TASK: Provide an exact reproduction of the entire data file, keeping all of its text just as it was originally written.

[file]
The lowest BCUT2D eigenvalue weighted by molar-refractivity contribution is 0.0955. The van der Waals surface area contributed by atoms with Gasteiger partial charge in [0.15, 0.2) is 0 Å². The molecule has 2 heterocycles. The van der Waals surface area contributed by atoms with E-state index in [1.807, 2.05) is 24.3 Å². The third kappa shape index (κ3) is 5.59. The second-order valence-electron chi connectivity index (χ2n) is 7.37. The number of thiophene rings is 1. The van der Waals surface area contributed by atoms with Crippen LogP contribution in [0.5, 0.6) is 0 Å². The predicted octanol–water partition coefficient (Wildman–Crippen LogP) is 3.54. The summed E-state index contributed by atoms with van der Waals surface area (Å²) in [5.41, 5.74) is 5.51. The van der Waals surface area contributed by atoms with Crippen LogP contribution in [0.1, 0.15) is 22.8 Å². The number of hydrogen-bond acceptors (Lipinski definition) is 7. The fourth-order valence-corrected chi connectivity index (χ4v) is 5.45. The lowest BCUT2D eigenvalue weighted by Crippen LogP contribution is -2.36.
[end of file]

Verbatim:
The lowest BCUT2D eigenvalue weighted by molar-refractivity contribution is 0.0955. The van der Waals surface area contributed by atoms with Gasteiger partial charge in [0.15, 0.2) is 0 Å². The molecule has 2 heterocycles. The van der Waals surface area contributed by atoms with E-state index in [1.807, 2.05) is 24.3 Å². The third kappa shape index (κ3) is 5.59. The second-order valence-electron chi connectivity index (χ2n) is 7.37. The number of thiophene rings is 1. The van der Waals surface area contributed by atoms with Crippen LogP contribution in [0.5, 0.6) is 0 Å². The predicted octanol–water partition coefficient (Wildman–Crippen LogP) is 3.54. The summed E-state index contributed by atoms with van der Waals surface area (Å²) in [5.41, 5.74) is 5.51. The van der Waals surface area contributed by atoms with Crippen LogP contribution in [0.1, 0.15) is 22.8 Å². The number of hydrogen-bond acceptors (Lipinski definition) is 7. The fourth-order valence-corrected chi connectivity index (χ4v) is 5.45. The lowest BCUT2D eigenvalue weighted by Crippen LogP contribution is -2.36.